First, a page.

Reuters reports that emerging markets are in “melt up” mode as “cash returns to global markets.” The news outlet quotes Bank of America Merrill Lynch’s global strategy team, which advises in a note to clients that “sentiment (is) getting more bullish but not yet at an extreme.” Let’s take a closer look by way of proxy funds.
The Vanguard FTSE Emerging Markets ETF (VWO) is certainly posting firmer results these days. The fund’s 50-day moving average has been above the 200-day average since May and in recent days the fund’s price-only performance (unhedged US dollar terms) has again rebounded into positive territory for the trailing one-year performance.
A similar profile applies to emerging-market bonds (unhedged US dollar terms) via the Van Eck Vectors JP Morgan EM Local Currency Bond ETF (EMLC).
Upside momentum, in other words, has returned to stocks and bonds in emerging markets in a relatively convincing degree.
The revival isn’t terribly surprising for Research Affiliates, which has been posting comparatively high expected returns for emerging market stocks and bonds for some time. Stocks in these countries, for example, are on track to deliver nearly 8% real annualized returns over the next decade, the firm projects—well above the rest of the field for broadly defined asset classes.
For comparison, see this month’s update of The Capital Spectator’s risk premia estimates for the major asset classes. Here too the forecast is relatively rosy: emerging market equities are expected to earn a 6.9% risk premium (total return before adding in an expected “risk-free” rate) over the long haul—second only to the outlook for foreign REITs/real estate securities.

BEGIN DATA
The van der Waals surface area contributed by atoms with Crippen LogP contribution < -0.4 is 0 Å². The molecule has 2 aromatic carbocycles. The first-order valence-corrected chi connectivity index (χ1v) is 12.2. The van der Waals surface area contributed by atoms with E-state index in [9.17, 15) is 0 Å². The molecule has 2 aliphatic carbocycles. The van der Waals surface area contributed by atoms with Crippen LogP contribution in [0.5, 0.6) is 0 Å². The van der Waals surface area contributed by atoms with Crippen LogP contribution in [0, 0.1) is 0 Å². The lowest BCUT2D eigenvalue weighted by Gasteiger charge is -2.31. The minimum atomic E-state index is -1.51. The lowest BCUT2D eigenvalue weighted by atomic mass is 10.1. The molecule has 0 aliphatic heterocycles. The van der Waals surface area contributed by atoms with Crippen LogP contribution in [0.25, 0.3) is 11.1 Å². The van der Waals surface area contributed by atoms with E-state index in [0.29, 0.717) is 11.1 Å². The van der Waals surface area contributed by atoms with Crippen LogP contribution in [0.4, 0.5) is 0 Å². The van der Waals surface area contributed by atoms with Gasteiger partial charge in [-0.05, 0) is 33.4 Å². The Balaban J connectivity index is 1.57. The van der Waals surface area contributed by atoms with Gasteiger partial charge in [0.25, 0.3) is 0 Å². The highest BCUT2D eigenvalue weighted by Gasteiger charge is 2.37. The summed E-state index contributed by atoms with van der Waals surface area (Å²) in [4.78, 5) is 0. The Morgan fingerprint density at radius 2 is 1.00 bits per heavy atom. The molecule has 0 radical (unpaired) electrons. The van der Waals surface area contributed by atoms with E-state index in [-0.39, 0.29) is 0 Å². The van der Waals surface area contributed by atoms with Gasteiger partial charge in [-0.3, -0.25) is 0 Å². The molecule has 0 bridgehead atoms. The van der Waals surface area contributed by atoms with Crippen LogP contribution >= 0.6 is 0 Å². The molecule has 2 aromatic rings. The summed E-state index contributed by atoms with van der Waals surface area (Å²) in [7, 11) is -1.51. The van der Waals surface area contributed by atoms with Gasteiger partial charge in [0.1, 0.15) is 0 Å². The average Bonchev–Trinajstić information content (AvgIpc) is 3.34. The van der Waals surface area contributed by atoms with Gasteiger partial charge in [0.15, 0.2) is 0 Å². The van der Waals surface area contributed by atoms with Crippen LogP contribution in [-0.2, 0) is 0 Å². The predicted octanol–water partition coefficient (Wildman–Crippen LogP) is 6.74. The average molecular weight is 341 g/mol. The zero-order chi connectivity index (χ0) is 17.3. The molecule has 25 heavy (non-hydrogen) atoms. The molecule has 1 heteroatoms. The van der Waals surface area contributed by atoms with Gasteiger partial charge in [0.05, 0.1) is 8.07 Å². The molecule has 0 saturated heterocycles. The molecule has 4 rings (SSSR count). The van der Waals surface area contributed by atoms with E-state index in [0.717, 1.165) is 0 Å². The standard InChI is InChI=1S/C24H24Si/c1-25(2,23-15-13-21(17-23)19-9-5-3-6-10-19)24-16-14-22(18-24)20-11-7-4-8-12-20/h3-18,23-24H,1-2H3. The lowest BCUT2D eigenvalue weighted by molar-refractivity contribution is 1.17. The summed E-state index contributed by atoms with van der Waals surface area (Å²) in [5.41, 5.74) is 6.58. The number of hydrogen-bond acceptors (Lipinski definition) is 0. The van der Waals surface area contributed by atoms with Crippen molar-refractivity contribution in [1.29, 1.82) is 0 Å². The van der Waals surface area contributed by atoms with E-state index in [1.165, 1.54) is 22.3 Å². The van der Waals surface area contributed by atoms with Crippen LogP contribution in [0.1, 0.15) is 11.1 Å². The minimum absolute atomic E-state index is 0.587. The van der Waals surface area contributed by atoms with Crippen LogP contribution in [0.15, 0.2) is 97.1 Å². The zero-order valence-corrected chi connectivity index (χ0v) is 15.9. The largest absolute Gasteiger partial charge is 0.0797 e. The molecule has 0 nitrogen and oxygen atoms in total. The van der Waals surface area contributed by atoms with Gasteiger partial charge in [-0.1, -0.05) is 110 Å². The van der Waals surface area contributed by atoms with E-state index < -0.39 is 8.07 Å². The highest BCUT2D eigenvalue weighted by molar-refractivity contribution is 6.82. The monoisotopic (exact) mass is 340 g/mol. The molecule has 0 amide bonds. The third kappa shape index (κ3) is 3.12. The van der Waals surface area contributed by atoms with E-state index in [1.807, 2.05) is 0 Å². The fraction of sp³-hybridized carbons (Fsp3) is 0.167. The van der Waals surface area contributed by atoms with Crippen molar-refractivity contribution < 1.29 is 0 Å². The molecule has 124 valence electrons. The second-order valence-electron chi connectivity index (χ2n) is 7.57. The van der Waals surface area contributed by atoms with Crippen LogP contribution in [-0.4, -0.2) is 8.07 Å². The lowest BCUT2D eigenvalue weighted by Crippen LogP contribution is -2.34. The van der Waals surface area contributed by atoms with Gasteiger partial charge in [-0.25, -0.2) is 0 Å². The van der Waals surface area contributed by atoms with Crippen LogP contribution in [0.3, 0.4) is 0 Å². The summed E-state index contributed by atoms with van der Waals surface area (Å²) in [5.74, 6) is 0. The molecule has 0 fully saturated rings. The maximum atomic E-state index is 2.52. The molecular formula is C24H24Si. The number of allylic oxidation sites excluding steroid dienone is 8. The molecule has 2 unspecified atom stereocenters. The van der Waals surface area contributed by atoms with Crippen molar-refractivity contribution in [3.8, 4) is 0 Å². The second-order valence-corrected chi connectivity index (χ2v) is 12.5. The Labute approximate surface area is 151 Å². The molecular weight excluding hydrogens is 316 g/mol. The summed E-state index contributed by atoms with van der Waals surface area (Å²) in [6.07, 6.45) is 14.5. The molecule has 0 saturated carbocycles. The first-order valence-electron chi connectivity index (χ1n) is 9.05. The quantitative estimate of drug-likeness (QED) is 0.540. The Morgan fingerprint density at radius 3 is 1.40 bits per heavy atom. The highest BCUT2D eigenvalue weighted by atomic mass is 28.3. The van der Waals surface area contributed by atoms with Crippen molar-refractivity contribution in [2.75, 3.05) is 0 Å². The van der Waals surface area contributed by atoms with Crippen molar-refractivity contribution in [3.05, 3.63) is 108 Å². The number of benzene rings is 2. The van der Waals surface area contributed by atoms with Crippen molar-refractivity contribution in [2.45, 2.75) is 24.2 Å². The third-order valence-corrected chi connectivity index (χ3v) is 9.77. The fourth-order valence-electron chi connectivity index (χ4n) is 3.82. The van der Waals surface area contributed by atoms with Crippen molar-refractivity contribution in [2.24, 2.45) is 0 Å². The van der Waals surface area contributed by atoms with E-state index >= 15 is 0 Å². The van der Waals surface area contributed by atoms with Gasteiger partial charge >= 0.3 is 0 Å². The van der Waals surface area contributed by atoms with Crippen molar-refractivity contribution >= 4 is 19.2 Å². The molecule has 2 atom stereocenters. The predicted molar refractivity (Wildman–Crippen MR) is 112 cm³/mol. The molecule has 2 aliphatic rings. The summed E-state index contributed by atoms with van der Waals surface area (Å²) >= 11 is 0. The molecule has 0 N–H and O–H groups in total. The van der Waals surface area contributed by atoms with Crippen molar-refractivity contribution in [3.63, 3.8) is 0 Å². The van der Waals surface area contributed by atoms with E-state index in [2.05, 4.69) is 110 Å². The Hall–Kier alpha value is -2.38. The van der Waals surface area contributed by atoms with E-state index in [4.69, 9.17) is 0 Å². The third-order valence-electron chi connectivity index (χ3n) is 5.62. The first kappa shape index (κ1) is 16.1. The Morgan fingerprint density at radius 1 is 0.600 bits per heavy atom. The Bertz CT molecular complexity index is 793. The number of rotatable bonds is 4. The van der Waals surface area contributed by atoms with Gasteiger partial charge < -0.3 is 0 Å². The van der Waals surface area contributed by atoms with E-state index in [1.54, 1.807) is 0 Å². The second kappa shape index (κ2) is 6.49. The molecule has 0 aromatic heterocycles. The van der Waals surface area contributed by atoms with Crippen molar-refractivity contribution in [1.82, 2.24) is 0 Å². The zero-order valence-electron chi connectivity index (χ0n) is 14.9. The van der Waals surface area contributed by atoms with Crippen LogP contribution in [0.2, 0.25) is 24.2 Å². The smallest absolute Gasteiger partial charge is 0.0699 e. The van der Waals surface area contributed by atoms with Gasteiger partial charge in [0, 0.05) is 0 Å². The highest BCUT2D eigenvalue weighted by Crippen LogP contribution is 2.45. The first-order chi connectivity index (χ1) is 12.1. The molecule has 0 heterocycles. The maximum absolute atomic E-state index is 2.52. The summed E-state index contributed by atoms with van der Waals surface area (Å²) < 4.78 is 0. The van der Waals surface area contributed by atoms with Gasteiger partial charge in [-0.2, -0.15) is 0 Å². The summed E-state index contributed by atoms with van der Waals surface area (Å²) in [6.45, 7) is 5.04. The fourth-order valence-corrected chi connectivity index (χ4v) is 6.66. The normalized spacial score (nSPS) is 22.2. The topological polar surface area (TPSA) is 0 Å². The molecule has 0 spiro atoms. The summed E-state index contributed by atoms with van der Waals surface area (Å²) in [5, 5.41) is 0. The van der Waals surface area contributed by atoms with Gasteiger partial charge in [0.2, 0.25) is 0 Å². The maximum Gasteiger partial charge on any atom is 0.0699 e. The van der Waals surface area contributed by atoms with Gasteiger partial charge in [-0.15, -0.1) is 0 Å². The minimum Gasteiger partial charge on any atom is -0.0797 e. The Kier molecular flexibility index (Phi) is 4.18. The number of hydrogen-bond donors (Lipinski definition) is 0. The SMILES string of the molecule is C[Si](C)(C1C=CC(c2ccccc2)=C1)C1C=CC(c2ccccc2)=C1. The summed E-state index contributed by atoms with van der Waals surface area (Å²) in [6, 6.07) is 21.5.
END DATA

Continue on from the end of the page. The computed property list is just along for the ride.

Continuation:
Finally, let’s put the latest bounce in emerging-market stocks into historical perspective vis-à-vis stocks in the developed world ex-US and the US equities. The proxies are three equity mutual funds, which claim a moderately longer history vs. their ETF counterparts:
Vanguard Emerging Markets (VEIEX)
Vanguard Developed Markets (VTMGX)
Vanguard S&P 500 (VFINX)
With a start date of Aug. 17, 1999 through yesterday (Aug. 11, 2016), the next chart tracks the cumulative daily return spread for emerging less developed markets and emerging less the US. When the lines are rising (falling), the emerging market fund is outperforming (underperforming) in relative terms.
Using the chart above as a benchmark, the current bounce still looks quite mild relative to history. The previous boom in emerging markets in relative terms peaked in 2011. The subsequent downfall has been long and steep. But there are hints that the bear market for emerging markets may be over.
The rebound in emerging markets is still in the early stages, which is a double-edged sword. On the one hand it’s too soon to tell if the revival is another false dawn—there have been several in recent years. Then again, if this is the genuine article, the fact that it’s still early implies that there’s still a deep well of opportunity for jumping on board the gravy train.
All the usual caveats apply when looking into the future, of course. That said, this is a good time for investors with a relatively low or zero allocation to emerging markets to reassess and review the outlook for a long-suffering slice of the global market that’s suffering a bit less at the moment.